I've read--a couple of times--Frye's books on the Bible. Despite knowing his ideas fairly well, it's quite neat to look at these lectures, to try to piece together what changes he makes both when he's presenting the material orally, and when he's talking to students rather than to a (presumably) better educated audience, via the books.
Imre Salusinszky has talked about Frye's career as a spiral curriculum, and anyone who has read much Frye at all realises that NF returns and returns to certain specific concerns--statements like "the function of the metaphor is to release the imagination by paralysing the discursive reason" (468). These lectures are no exception, and they're certainly far from being as detailed an excursion into the world of the Bible than one finds in, say, The Great Code, or Words With Power. Yet they're intriguing in and of themselves to see the manner in which NF shapes his argument. And the conclusion is as good a bit of explanation about how to read the Bible as one can find anywhere in anyone's writings:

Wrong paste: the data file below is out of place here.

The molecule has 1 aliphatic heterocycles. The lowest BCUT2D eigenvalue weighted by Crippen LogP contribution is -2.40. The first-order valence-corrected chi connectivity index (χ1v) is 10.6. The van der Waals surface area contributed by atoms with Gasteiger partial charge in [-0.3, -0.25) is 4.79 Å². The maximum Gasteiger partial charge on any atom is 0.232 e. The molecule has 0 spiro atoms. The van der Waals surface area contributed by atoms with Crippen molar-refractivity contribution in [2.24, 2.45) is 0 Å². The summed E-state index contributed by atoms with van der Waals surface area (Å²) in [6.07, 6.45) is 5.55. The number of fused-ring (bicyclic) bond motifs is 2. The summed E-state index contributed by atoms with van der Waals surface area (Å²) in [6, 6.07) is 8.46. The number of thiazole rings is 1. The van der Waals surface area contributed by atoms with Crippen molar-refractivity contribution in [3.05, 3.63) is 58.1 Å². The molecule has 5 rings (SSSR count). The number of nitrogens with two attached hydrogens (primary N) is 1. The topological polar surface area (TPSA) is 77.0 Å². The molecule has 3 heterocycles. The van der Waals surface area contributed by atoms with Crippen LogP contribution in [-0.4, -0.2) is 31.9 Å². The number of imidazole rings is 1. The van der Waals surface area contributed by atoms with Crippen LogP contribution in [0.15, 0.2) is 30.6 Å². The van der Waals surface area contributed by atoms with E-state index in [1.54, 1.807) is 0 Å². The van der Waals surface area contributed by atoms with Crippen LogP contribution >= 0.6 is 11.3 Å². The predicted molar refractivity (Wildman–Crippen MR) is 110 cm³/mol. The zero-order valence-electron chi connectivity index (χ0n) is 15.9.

You can't argue the poetic statement because it is not a particular statement. It's not subject to verification. So that is why, I think, the Bible presents what it has to say within a narrative and within a body of concrete images which present a world for you to grasp, visualize, and understand. The end that it leads you to is in seeing what it means rather than accepting or rejecting it..." (607)